Oil prices fall below 71 dollars

25th August 2010, Comments 0 comments

Oil prices fell under 71 dollars on Wednesday as traders reacted to news of a spectacular jump in US crude reserves that signalled weaker demand in the world's biggest energy-consuming nation.

New York's main contract, light sweet crude for October delivery, tumbled to a three-month low at 70.76 dollars. It later pulled back to stand at 71.53 dollars, down 10 cents from Tuesday's closing level.

London's Brent North Sea crude for October rose 26 cents to 72.64 dollars a barrel, having earlier fallen to a seven-week low at 71.75 dollars.

US crude oil inventories soared by 4.1 million barrels in the week ending August 20, confounding market expectations for a drop of 200,000 barrels, according to analysts polled by Dow Jones Newswires.

Stockpiles of gasoline or petrol rose 2.3 million barrels, trumping forecasts for a 500,000-barrel decline.

And distillates, including diesel and heating fuel, gained 1.8 million barrels. Analysts had pencilled in a smaller gain of 900,000 barrels.

"The US ... published very weak statistics for the week," noted energy analyst Christophe Barret at Credit Agricole CIB.

The market has been undercut this week by amid mounting jitters over the strength of the global economic recovery and fell further on Wednesday after yet another batch of poor US economic data.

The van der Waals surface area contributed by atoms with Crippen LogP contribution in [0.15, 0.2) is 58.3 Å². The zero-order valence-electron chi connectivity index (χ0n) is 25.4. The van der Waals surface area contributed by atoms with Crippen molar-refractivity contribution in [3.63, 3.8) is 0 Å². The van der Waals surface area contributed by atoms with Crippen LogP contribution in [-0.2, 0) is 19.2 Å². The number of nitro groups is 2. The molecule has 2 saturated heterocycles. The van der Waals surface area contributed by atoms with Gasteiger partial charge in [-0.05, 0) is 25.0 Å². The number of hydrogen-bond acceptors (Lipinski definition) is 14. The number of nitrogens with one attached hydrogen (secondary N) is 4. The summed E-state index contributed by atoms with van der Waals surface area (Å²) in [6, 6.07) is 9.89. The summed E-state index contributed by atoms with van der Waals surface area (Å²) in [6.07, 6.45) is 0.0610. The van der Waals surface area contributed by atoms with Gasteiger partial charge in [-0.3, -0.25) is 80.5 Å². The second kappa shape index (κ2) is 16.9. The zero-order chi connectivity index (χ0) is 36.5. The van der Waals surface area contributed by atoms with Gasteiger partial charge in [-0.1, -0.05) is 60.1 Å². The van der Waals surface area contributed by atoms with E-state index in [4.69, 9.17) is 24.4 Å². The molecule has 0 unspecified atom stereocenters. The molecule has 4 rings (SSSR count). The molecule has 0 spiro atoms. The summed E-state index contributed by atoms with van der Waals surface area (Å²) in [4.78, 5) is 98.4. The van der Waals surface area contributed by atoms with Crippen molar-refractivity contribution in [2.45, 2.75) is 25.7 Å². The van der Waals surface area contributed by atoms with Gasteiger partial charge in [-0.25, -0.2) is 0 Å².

"The downtrend (for oil) remains intact," said analyst Andrey Kryuchenkov at Russian financial services group VTB Capital.

US new home sales unexpectedly plunged in July to the lowest level since 1963, government data showed Wednesday, reflecting the sinking housing sector.

July sales of new single-family houses slumped 12.4 percent from June to 276,000, breaking below 300,000 for the first time in the data's 47-year history and baffling most economists who had expected sales to rise to 334,000.

The latest data came a day after existing US home sales -- considered the core of the residential real estate market -- plunged a whopping 27.2 percent in July to levels unseen in more than a decade.

"The shaky global economy continues to put pressure on crude prices," said Victor Shum, analyst at Purvin and Gertz energy consultants.


© 2010 AFP

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